Imagine this. Your customer wants to learn something more about your business. Maybe they want to contact you. Or maybe even better, they want to buy something from you.
But they can’t. Your website is down. Again. The customer, or client, or whatever you want to call the prospective lead, sees nothing but a blank page.
Let me guess. You went with the cheap hosting? The one that cost just a penny to get started? Of course you can call the hosting company, fire off an email or chat with them online… if you can get through.
While you’re listening to elevator music while you’re on hold, your clients are checking out your competitor’s website… which happens to load. Plus, since they went with a professional-level web host, their website also loads quickly.
A few other reasons to invest in a good web host:
- SEO: When your site is down, it could potentially put you out of favor with Google and the other search engine Gods.
- Security: A good web host will protect you from malware and other shady business. They’ll scan your website for any issues and have a back-up of your site just in case something really bad does happen.
How To Choose A Good Web Host
Start with figuring out what kind of hosting you need.
Do you have a brand-new business? You might be able to start with a shared server, which is cheaper and requires less technical know-how. However, it also means that you’ll be sharing that server with other websites, which can cause issues down the road. It might be worth investing in something higher up if you think you’re going to be in business for more than a few months.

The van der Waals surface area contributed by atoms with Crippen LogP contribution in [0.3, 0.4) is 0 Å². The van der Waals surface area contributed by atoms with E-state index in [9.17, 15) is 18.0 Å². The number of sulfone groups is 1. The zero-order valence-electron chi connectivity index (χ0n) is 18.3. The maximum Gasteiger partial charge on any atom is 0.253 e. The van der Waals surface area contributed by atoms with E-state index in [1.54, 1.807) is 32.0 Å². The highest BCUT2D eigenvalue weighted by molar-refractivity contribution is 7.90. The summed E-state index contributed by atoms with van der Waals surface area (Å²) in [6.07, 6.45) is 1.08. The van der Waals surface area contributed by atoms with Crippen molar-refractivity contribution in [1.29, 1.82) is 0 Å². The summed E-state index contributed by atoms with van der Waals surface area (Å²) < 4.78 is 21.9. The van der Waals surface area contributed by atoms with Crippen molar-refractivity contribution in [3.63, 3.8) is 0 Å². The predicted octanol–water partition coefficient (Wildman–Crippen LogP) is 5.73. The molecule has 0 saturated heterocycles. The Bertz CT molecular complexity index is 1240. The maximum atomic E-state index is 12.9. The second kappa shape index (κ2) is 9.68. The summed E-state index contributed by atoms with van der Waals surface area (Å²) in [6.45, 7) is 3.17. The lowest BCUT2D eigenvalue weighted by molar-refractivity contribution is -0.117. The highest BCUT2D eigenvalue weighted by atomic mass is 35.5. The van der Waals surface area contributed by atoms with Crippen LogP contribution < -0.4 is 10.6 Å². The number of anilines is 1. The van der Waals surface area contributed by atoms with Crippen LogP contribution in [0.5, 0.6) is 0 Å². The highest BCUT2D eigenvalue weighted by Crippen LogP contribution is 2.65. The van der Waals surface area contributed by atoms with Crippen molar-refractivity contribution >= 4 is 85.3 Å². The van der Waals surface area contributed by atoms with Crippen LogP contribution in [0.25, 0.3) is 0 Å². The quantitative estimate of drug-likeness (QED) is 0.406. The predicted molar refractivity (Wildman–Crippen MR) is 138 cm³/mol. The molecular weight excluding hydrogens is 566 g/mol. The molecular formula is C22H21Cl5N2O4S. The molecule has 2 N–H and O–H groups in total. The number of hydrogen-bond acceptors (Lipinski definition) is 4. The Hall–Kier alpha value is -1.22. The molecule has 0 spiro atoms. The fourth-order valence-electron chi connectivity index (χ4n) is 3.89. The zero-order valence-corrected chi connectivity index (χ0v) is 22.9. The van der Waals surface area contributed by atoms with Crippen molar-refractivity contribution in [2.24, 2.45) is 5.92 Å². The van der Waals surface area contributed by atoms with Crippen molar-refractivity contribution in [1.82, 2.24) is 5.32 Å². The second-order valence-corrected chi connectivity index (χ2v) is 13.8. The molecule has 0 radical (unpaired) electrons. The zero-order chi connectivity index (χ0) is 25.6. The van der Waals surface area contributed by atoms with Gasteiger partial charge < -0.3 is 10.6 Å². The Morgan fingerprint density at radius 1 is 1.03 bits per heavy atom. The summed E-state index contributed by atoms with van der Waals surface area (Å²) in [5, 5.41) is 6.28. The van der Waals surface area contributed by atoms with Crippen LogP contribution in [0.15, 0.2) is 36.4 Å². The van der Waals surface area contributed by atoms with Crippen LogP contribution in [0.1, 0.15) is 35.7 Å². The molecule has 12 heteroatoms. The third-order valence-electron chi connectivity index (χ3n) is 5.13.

If you’re ready to make that small investment or if you tried the shared server, your next choices are: a VPS (virtual private server), a managed server, or a dedicated server. A virtual server is still a shared server, but you share it with fewer websites and you have more control over it like a dedicated server. If you don’t have any technical knowledge, go with the managed VPS. A dedicated server web host is a physical server that you rent from the hosting provider. A good dedicated server can handle a lot of traffic. Plus, you get full control of it, but along with that comes a lot of responsibilities. Again, if you don’t have a lot of technical knowledge, get the managed version.
Once you’ve figured out what kind of equipment you need, take a look at the hosting company’s track record. What does their uptime look like? Anything less than 99% uptime should make you keep looking.
Check their reviews online. Check a few websites. There are many so-called hosting review websites that are little more than paid advertisements. If the reviews are too good to be true, they probably are.
Before you pull out the credit card, here’s something that has never failed me: email the prospective web host. Don’t email sales. Email support and see how long it takes for them to respond and see if you’re happy with their response.
Follow these steps and you can be pretty sure that you’ll have a reliable web host and you won’t have to worry about your customers not being able to get to your website.